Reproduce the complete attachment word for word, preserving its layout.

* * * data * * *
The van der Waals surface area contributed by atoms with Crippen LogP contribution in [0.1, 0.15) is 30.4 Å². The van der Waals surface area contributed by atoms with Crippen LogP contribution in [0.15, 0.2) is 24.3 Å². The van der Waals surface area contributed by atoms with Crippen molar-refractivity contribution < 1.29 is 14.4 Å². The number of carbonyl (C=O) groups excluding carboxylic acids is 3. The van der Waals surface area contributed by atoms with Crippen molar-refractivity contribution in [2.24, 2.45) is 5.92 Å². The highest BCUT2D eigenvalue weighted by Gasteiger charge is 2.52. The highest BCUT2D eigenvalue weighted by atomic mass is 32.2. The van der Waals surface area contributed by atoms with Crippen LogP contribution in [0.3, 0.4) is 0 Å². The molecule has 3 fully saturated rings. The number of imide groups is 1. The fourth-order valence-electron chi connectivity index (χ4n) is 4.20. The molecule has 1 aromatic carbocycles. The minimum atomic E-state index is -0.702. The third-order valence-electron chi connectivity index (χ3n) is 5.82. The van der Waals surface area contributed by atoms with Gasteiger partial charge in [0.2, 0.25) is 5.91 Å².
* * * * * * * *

The van der Waals surface area contributed by atoms with Crippen LogP contribution in [0.1, 0.15) is 30.4 Å². The van der Waals surface area contributed by atoms with Crippen LogP contribution in [0.15, 0.2) is 24.3 Å². The van der Waals surface area contributed by atoms with Crippen molar-refractivity contribution < 1.29 is 14.4 Å². The number of carbonyl (C=O) groups excluding carboxylic acids is 3. The van der Waals surface area contributed by atoms with Crippen molar-refractivity contribution in [2.24, 2.45) is 5.92 Å². The highest BCUT2D eigenvalue weighted by Gasteiger charge is 2.52. The highest BCUT2D eigenvalue weighted by atomic mass is 32.2. The van der Waals surface area contributed by atoms with Crippen LogP contribution in [0.3, 0.4) is 0 Å². The molecule has 3 fully saturated rings. The number of imide groups is 1. The fourth-order valence-electron chi connectivity index (χ4n) is 4.20. The molecule has 1 aromatic carbocycles. The minimum atomic E-state index is -0.702. The third-order valence-electron chi connectivity index (χ3n) is 5.82. The van der Waals surface area contributed by atoms with Gasteiger partial charge in [0.2, 0.25) is 5.91 Å².